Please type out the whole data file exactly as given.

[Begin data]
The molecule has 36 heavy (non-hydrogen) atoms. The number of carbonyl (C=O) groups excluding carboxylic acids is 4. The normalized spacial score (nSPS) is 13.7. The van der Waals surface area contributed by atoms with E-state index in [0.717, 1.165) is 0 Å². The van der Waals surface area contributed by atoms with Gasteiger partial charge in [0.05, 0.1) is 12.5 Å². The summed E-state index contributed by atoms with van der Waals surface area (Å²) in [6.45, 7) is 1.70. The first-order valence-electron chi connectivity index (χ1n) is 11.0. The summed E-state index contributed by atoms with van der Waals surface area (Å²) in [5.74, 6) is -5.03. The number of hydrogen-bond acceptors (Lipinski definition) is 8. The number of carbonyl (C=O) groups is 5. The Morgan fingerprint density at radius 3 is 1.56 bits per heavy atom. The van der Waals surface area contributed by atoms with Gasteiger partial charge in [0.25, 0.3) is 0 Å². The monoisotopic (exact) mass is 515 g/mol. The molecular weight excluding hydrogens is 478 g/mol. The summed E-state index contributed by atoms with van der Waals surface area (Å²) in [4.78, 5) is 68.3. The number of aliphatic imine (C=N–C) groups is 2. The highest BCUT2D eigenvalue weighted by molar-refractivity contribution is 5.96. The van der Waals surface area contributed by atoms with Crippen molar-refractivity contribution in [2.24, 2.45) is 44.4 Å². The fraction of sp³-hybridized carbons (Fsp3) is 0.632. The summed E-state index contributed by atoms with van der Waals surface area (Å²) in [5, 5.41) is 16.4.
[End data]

The molecule has 36 heavy (non-hydrogen) atoms. The number of carbonyl (C=O) groups excluding carboxylic acids is 4. The normalized spacial score (nSPS) is 13.7. The van der Waals surface area contributed by atoms with E-state index in [0.717, 1.165) is 0 Å². The van der Waals surface area contributed by atoms with Gasteiger partial charge in [0.05, 0.1) is 12.5 Å². The summed E-state index contributed by atoms with van der Waals surface area (Å²) in [6.45, 7) is 1.70. The first-order valence-electron chi connectivity index (χ1n) is 11.0. The summed E-state index contributed by atoms with van der Waals surface area (Å²) in [5.74, 6) is -5.03. The number of hydrogen-bond acceptors (Lipinski definition) is 8. The number of carbonyl (C=O) groups is 5. The Morgan fingerprint density at radius 3 is 1.56 bits per heavy atom. The van der Waals surface area contributed by atoms with Gasteiger partial charge in [0.25, 0.3) is 0 Å². The monoisotopic (exact) mass is 515 g/mol. The molecular weight excluding hydrogens is 478 g/mol. The summed E-state index contributed by atoms with van der Waals surface area (Å²) in [4.78, 5) is 68.3. The number of aliphatic imine (C=N–C) groups is 2. The highest BCUT2D eigenvalue weighted by molar-refractivity contribution is 5.96. The van der Waals surface area contributed by atoms with Crippen molar-refractivity contribution in [2.24, 2.45) is 44.4 Å². The fraction of sp³-hybridized carbons (Fsp3) is 0.632. The summed E-state index contributed by atoms with van der Waals surface area (Å²) in [5, 5.41) is 16.4.